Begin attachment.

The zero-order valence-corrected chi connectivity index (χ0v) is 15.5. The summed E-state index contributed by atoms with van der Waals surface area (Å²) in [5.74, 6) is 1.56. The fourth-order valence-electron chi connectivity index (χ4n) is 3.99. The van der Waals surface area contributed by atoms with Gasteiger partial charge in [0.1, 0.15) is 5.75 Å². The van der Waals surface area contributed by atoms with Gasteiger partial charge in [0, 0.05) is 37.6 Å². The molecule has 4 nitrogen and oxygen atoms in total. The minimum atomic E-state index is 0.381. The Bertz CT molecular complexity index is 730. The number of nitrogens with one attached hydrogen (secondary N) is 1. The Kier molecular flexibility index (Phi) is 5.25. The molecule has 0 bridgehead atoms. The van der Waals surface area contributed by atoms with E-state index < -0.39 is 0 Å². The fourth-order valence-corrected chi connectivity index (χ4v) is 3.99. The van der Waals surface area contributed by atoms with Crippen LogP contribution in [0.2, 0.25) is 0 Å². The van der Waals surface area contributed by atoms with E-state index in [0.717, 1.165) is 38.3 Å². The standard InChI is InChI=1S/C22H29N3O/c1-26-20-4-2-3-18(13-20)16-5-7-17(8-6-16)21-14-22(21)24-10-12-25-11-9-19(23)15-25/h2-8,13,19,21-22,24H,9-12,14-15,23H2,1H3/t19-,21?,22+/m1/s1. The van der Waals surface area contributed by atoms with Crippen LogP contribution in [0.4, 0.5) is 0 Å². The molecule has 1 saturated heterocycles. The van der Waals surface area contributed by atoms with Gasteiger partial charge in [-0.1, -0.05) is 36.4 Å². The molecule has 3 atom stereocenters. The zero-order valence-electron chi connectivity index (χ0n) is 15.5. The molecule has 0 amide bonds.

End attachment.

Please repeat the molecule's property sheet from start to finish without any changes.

The zero-order valence-corrected chi connectivity index (χ0v) is 15.5. The summed E-state index contributed by atoms with van der Waals surface area (Å²) in [5.74, 6) is 1.56. The fourth-order valence-electron chi connectivity index (χ4n) is 3.99. The van der Waals surface area contributed by atoms with Gasteiger partial charge in [0.1, 0.15) is 5.75 Å². The van der Waals surface area contributed by atoms with Gasteiger partial charge in [0, 0.05) is 37.6 Å². The molecule has 4 nitrogen and oxygen atoms in total. The minimum atomic E-state index is 0.381. The Bertz CT molecular complexity index is 730. The number of nitrogens with one attached hydrogen (secondary N) is 1. The Kier molecular flexibility index (Phi) is 5.25. The molecule has 0 bridgehead atoms. The van der Waals surface area contributed by atoms with E-state index < -0.39 is 0 Å². The fourth-order valence-corrected chi connectivity index (χ4v) is 3.99. The van der Waals surface area contributed by atoms with Crippen LogP contribution in [0.2, 0.25) is 0 Å². The van der Waals surface area contributed by atoms with E-state index in [0.717, 1.165) is 38.3 Å². The standard InChI is InChI=1S/C22H29N3O/c1-26-20-4-2-3-18(13-20)16-5-7-17(8-6-16)21-14-22(21)24-10-12-25-11-9-19(23)15-25/h2-8,13,19,21-22,24H,9-12,14-15,23H2,1H3/t19-,21?,22+/m1/s1. The van der Waals surface area contributed by atoms with Crippen LogP contribution in [0.4, 0.5) is 0 Å². The molecule has 1 saturated heterocycles. The van der Waals surface area contributed by atoms with Gasteiger partial charge in [-0.1, -0.05) is 36.4 Å². The molecule has 3 atom stereocenters. The zero-order valence-electron chi connectivity index (χ0n) is 15.5. The molecule has 0 amide bonds.